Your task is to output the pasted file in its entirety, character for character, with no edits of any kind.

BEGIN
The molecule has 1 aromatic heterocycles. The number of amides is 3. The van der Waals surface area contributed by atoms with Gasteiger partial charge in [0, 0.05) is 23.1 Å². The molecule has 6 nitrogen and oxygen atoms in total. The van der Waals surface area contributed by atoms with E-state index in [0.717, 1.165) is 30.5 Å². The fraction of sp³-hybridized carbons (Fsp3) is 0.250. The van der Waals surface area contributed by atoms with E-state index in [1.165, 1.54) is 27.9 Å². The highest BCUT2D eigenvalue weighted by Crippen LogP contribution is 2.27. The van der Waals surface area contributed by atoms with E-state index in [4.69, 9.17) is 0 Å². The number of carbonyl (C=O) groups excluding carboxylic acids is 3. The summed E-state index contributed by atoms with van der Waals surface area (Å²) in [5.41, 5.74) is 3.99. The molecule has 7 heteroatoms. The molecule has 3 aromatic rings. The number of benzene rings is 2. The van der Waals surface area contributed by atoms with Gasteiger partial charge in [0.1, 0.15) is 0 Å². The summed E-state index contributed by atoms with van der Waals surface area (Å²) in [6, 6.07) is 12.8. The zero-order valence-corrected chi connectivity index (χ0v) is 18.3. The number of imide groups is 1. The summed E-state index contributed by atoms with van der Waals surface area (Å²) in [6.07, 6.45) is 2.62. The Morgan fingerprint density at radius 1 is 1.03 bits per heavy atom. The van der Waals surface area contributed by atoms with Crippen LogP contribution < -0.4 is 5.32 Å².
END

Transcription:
The molecule has 1 aromatic heterocycles. The number of amides is 3. The van der Waals surface area contributed by atoms with Gasteiger partial charge in [0, 0.05) is 23.1 Å². The molecule has 6 nitrogen and oxygen atoms in total. The van der Waals surface area contributed by atoms with E-state index in [0.717, 1.165) is 30.5 Å². The fraction of sp³-hybridized carbons (Fsp3) is 0.250. The van der Waals surface area contributed by atoms with E-state index in [1.165, 1.54) is 27.9 Å². The highest BCUT2D eigenvalue weighted by Crippen LogP contribution is 2.27. The van der Waals surface area contributed by atoms with E-state index in [4.69, 9.17) is 0 Å². The number of carbonyl (C=O) groups excluding carboxylic acids is 3. The summed E-state index contributed by atoms with van der Waals surface area (Å²) in [5.41, 5.74) is 3.99. The molecule has 7 heteroatoms. The molecule has 3 aromatic rings. The number of benzene rings is 2. The van der Waals surface area contributed by atoms with Gasteiger partial charge in [0.1, 0.15) is 0 Å². The summed E-state index contributed by atoms with van der Waals surface area (Å²) in [6, 6.07) is 12.8. The zero-order valence-corrected chi connectivity index (χ0v) is 18.3. The number of imide groups is 1. The summed E-state index contributed by atoms with van der Waals surface area (Å²) in [6.07, 6.45) is 2.62. The Morgan fingerprint density at radius 1 is 1.03 bits per heavy atom. The van der Waals surface area contributed by atoms with Crippen LogP contribution < -0.4 is 5.32 Å².